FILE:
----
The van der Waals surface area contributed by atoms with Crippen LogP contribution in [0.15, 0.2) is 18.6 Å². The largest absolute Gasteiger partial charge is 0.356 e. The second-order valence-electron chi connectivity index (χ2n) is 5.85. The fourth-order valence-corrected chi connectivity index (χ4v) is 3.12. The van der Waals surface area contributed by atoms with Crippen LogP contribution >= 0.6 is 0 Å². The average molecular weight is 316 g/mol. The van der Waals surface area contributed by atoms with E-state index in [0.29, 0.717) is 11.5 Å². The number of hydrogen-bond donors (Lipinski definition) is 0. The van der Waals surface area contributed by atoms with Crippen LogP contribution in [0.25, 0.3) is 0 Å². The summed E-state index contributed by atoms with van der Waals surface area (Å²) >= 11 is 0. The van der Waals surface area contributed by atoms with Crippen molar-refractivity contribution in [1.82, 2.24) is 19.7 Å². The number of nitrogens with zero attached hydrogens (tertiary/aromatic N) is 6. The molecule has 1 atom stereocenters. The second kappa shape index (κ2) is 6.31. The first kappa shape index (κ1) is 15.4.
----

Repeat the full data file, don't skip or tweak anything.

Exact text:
The van der Waals surface area contributed by atoms with Crippen LogP contribution in [0.15, 0.2) is 18.6 Å². The largest absolute Gasteiger partial charge is 0.356 e. The second-order valence-electron chi connectivity index (χ2n) is 5.85. The fourth-order valence-corrected chi connectivity index (χ4v) is 3.12. The van der Waals surface area contributed by atoms with Crippen LogP contribution >= 0.6 is 0 Å². The average molecular weight is 316 g/mol. The van der Waals surface area contributed by atoms with E-state index in [0.29, 0.717) is 11.5 Å². The number of hydrogen-bond donors (Lipinski definition) is 0. The van der Waals surface area contributed by atoms with Crippen LogP contribution in [0.25, 0.3) is 0 Å². The summed E-state index contributed by atoms with van der Waals surface area (Å²) >= 11 is 0. The van der Waals surface area contributed by atoms with Crippen molar-refractivity contribution in [1.82, 2.24) is 19.7 Å². The number of nitrogens with zero attached hydrogens (tertiary/aromatic N) is 6. The molecule has 1 atom stereocenters. The second kappa shape index (κ2) is 6.31. The first kappa shape index (κ1) is 15.4.